1. Italy Unpacked: From the Stones to the Stars

The BBC’s popular travel series, helmed by art critic Andrew Graham-Dixon and chef Giorgio Locatelli, explores the caves, churches, and kitchens of Basilicata and Puglia. The odd-couple shtick can wear thin at times, but the show introduces you to the sights, tastes, and people—shepherds, artists, cooks—that make this one of Italy’s most striking regions.

  1. Focaccia Blues

A fictionalized account of the failed attempt by McDonald’s to open a branch in Altamura, a town on the border of Puglia and Basilicata best known for its remarkable bread culture. When this sacred food culture comes under attack by the Golden Arches, the traditional forces of Altamura fight off Goliath with wood-fired bread and a dose of Old World perseverance. It’s a quirky take on one of the events that reflects the spirit of this area of Italy.

(Photo by Vincenzo Montefinese)
(Photo by Vincenzo Montefinese)

Know Before You Go

  1. You’re not in Tuscany anymore, Totto. The deep south of Italy has long been one of the country’s most complex regions—an area defined by immense beauty, strong culture, and enduring political and economic problems. Puglia and Basilicata are among Italy’s poorest regions, places plagued throughout the past century by corruption and neglect by the central government. Expect life to be a little rough around the edges: Roads are in disrepair, businesses open and close unpredictably, and everything moves a few measures slower than life in the north of Italy. But these are small concessions before the splendor of the countryside, the warmth of the people, the breadth of the cuisine—all part of an Italy that demands your attention.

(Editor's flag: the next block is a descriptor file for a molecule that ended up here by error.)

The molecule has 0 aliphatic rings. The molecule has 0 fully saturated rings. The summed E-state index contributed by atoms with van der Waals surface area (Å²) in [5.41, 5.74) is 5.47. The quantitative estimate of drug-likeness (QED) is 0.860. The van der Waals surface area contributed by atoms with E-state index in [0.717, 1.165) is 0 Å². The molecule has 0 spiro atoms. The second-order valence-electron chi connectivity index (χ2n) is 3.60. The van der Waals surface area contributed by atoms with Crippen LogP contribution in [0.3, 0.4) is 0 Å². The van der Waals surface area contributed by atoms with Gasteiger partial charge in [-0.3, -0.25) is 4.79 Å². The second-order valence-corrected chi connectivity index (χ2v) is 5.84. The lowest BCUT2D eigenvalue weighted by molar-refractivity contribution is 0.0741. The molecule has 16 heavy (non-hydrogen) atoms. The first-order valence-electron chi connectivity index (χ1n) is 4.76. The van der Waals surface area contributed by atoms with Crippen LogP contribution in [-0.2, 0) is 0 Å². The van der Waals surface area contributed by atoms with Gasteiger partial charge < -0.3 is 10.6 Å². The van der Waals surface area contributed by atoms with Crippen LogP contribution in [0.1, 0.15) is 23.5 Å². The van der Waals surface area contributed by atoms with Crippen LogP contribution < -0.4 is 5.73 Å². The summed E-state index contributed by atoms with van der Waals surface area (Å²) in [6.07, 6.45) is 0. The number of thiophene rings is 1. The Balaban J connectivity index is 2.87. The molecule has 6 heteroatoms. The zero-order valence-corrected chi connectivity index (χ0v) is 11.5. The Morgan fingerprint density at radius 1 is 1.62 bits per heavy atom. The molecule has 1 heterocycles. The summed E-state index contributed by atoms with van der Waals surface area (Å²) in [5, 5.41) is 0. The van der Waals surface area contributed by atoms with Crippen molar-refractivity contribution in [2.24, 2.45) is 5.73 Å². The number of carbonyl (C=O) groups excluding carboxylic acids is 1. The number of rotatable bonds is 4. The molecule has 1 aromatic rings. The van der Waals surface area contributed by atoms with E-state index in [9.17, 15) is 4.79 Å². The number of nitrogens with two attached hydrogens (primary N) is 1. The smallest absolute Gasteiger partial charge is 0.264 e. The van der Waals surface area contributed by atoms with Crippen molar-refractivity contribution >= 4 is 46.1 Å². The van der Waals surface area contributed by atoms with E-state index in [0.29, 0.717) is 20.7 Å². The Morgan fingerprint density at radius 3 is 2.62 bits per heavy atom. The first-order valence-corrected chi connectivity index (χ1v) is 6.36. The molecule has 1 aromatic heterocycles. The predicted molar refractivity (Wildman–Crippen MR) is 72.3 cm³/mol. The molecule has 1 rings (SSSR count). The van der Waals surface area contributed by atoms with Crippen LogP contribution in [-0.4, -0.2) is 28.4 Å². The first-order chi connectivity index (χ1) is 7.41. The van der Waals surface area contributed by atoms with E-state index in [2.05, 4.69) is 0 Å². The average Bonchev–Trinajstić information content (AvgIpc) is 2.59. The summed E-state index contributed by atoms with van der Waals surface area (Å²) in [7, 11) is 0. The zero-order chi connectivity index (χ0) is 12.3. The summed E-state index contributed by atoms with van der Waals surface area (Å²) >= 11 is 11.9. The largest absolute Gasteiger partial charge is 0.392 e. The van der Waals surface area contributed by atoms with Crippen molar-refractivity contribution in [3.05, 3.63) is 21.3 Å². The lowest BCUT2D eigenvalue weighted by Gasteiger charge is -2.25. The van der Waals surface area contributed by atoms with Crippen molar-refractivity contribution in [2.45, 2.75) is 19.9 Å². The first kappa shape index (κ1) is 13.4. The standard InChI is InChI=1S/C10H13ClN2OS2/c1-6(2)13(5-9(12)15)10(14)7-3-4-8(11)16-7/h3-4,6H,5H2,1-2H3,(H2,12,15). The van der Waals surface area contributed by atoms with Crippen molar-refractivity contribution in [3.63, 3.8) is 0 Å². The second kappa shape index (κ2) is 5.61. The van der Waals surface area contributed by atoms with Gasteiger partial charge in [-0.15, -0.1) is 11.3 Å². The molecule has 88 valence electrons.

2. Go beyond the sand and sun. Most of Puglia’s tourism comes in the form of domestic sun worshippers who head straight to Salento to rotisserie their bodies and stuff themselves silly with seafood. The beaches are indeed lovely, but hug the coast and you’ll miss out on some of Puglia’s most charming corners: Lecce, with its grand limestone churches and ascendant food scene; Altamura, home to Italy’s most famous bread, the mythic pane di Altamura; and a sprawling array of agriturismos, rural bed-and-breakfasts with connections to the local terrain that make for the ideal base from which to explore the region (plan your trip at
(Photo by Vincenzo Montefinese)
(Photo by Vincenzo Montefinese)
  1. Survive on cheese. Puglia is one of Italy’s great cheese-producing regions—home to more than 300 caseifici, shops where cheese is both produced and sold. The style of cheese made here is overwhelmingly pasta filata, fresh cheeses hand-stretched from cow and buffalo milk. The king of the Puglian cheese world is burrata. It was invented in Andria by a farmer looking to use yesterday’s mozzarella, which he tore in strips, mixed with fresh cream, and wrapped in a fresh mozzarella skin. Burrata has taken over the world in recent years, but the pugliesi know that true burrata doesn’t travel far, so get your fill while you can. Drop into a caseificio for a pouch of burrata, a few balls of fresh mozzarella, and a scoop of still warm ricotta. Add one of Puglia’s heroic dense-crusted breads and a bottle of wine and call it a meal.